Wednesday, November 18, 2009
By Paul Briand
Here's a simple fusion recipe for you: The taste of tacos fused with the heartiness of lasagna.
Getting this lasagna onto the table first requires the assembling of a variety of ingredients from the market and deciding what garnishes you want to add to the dish.
1 pound of ground beef
1 package of taco seasoning mix
1 bottle of beer (or a cup of water)
4 soft tortillas that fit into a 9-inch pie plate
Fresh mozzarella cheese, about 8 ounces
1 package of shredded cheddar cheese
1. Preheat the oven to 350 degrees;
2. In a skillet heated to medium high cook the ground beef, add taco seasoning mix and beer (or water) and continue to stir until the mixture starts to bind up. Remove from heat and set aside;
3. Place a tortilla into ungreased glass or metal pie plate;
4. Layer in one third of the meat mixture, strips of mozzarella cheese, and a third of the cheddar;
5. Add another tortilla and another layer of meat, mozzarella and cheddar;
6. Add third tortilla and another layer of meat and cheese;
7. Top with last tortilla;
8. Bake for about 15 minutes;
9. Remove and top with your favorite garnishes.
The lasagna yields six pie-like slices. My choice of garnishes included guacamole, salsa, and jalapeno peppers. Other choices could include black olives, more cheddar cheese, sour cream, and nacho cheese sauce.
Wednesday, November 11, 2009
By Paul Briand
Growing up, my Mom frequently exposed our family to some of the food from the Eastern Europe branches of her family tree, especially around Easter, when she would make paska, a traditional Polish egg bread.
But we never explored the culinary side of my Dad's French-Canadian upbringing. So I was pleased to find in a recent issue of the American Automobile Association magazine a recipe for Tourtiere, a traditional French-Canadian meat pie dish normally served around the holidays.
There are any number of varieties of a Toutiere. Though considered a meat pie, you can play with combinations of ground beef, pork, turkey, chicken or veal. You can add some chopped up vegetables. I used ground beef and veal, and chopped onions and mushrooms.
It's not a complicated dish, by any means, but what sets it aside is a blend of spices -- particularly cloves -- that you might otherwise associate with mulling cider or wine. I'll play with this recipe in the future. I'd like it to stand up better once I cut into it, which means I need something to hold the ingredients together as they bake in the pie crust.
1 pound of ground beef
1 pound of ground veal
1 onion, diced
1 cup of sliced mushrooms
2 cloves of garlic, minced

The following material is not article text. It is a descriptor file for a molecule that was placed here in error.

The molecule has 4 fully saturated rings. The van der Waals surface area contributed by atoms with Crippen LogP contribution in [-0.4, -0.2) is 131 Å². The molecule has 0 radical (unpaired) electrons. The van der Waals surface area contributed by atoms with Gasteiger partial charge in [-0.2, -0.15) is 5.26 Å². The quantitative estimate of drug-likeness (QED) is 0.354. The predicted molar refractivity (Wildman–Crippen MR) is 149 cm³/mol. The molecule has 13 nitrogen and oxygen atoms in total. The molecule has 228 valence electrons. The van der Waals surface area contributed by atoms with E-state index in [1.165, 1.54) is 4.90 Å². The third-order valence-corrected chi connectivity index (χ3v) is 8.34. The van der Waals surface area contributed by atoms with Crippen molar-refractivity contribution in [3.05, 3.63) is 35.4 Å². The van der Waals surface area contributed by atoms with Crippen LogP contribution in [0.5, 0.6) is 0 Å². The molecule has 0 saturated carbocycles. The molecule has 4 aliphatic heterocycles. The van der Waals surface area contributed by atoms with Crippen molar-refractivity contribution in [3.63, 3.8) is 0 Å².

1/2 cup of chicken stock
1/2 teaspoon dried thyme, crushed
1/2 teaspoon ground sage
1/4 teaspoon ground black pepper
1/8 teaspoon ground cloves
Pastry for double-crust 9-inch pie
A little milk
1. Preheat the oven to 425 degrees;
2. Add the beef and veal to a large skillet over medium high heat;
3. Add the onion, mushrooms, garlic, chicken stock and spices and bring to boil;
4. Simmer on low, uncovered for 30 minutes, stirring occasionally;
5. Drain off excess fat;
6. Line a pie pan with half of the pastry and spoon the meat filling into the shell;
7. Top with the remaining pastry, crimping the edges together;
8. Cut slits in the top crust and brush with a little milk;
9. Bake 30 to 35 minutes, until the crust is brown;
10. If crust browns too quickly, reduce heat to 350 degrees or cover crust edges with foil;
11. Remove from oven and let stand for 10 minutes before serving.
Wednesday, November 4, 2009
By Paul Briand
This recipe came from a visit my wife Jane made to New York state for a girls' weekend with her three daughters. One of the daughters, Reilly, is a student at Ithaca College, so Jane, daughter Kelsey and daughter Eileen made arrangements to travel to Ithaca for a weekend of touring wineries and sightseeing and visiting.
Jane picked up a little brochure with information about apples, in particular apples native to New York state, such as the Empire and Cortland.
The brochure contained information about various apples and various recipes that use apples, including one for Roasted Pork Loin with Apples and Cinnamon.
I made the recipe recently for a big family Sunday dinner and it was a big hit with only a moderate amount of preparation involved.
The idea here is to create a rub for the pork using olive oil, pepper, ginger, nutmeg and cinnamon. Also, the recipe called for two apples, I used three. And, since we couldn't find a 2-pound pork loin, we bought two loins of about a pound each.
2 pounds boneless pork loin
1 tablespoon olive oil
1 teaspoon ground black pepper
1 teaspoon ground ginger, divided
1 teaspoon ground nutmeg, divided
1 teaspoon ground cinnamon, divided
1/2 cup dry white wine
1/4 cup honey
1 teaspoon lemon juice
3 Cortland apples, cored, peeled and sliced into wedges
1. Rub pork loins with a mixture of the olive oil, pepper and a 1/2 teaspoon each of the ginger, nutmeg and cinnamon;
2. Roast pork in a shallow pan in a 350 degree oven for 45 minutes to an hour, until the interior of the meat reads at least 155 degrees;
3. While the pork is roasting, mix together in a small bowl the rest of the ginger, nutmeg and cinnamon along with the wine, honey and lemon juice;
4. Place mixture in a medium sauce pan and add apples, then simmer until the apples break down into the sauce;
5. When the pork is done, let sit for 10 minutes before slicing and add pork roast juices to the mixture in the sauce pan;
6. Serve sliced pork topped with the apple sauce.